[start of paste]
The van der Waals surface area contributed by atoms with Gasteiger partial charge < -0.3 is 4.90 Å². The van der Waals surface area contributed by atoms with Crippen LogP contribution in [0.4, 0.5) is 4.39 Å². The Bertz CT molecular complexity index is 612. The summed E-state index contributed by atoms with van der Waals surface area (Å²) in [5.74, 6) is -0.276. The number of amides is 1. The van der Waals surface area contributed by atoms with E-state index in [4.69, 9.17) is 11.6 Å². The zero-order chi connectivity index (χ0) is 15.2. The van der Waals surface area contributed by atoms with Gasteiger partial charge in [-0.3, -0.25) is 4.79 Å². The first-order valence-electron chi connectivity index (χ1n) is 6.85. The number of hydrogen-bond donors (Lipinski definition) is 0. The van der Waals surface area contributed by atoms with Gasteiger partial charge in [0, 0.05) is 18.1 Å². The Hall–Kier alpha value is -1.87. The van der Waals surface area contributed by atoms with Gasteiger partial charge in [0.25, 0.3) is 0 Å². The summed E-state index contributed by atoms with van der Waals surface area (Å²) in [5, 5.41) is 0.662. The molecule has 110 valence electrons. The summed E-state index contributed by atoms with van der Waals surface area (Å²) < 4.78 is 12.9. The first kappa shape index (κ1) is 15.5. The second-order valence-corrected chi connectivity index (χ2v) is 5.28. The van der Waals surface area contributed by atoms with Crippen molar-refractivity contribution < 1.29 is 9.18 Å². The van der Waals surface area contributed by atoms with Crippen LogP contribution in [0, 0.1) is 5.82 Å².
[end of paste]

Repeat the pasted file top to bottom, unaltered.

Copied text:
The van der Waals surface area contributed by atoms with Gasteiger partial charge < -0.3 is 4.90 Å². The van der Waals surface area contributed by atoms with Crippen LogP contribution in [0.4, 0.5) is 4.39 Å². The Bertz CT molecular complexity index is 612. The summed E-state index contributed by atoms with van der Waals surface area (Å²) in [5.74, 6) is -0.276. The number of amides is 1. The van der Waals surface area contributed by atoms with E-state index in [4.69, 9.17) is 11.6 Å². The zero-order chi connectivity index (χ0) is 15.2. The van der Waals surface area contributed by atoms with Gasteiger partial charge in [-0.3, -0.25) is 4.79 Å². The first-order valence-electron chi connectivity index (χ1n) is 6.85. The number of hydrogen-bond donors (Lipinski definition) is 0. The van der Waals surface area contributed by atoms with Gasteiger partial charge in [0, 0.05) is 18.1 Å². The Hall–Kier alpha value is -1.87. The van der Waals surface area contributed by atoms with Gasteiger partial charge in [0.25, 0.3) is 0 Å². The summed E-state index contributed by atoms with van der Waals surface area (Å²) in [5, 5.41) is 0.662. The molecule has 110 valence electrons. The summed E-state index contributed by atoms with van der Waals surface area (Å²) < 4.78 is 12.9. The first kappa shape index (κ1) is 15.5. The second-order valence-corrected chi connectivity index (χ2v) is 5.28. The van der Waals surface area contributed by atoms with Crippen molar-refractivity contribution < 1.29 is 9.18 Å². The van der Waals surface area contributed by atoms with Crippen LogP contribution in [0, 0.1) is 5.82 Å².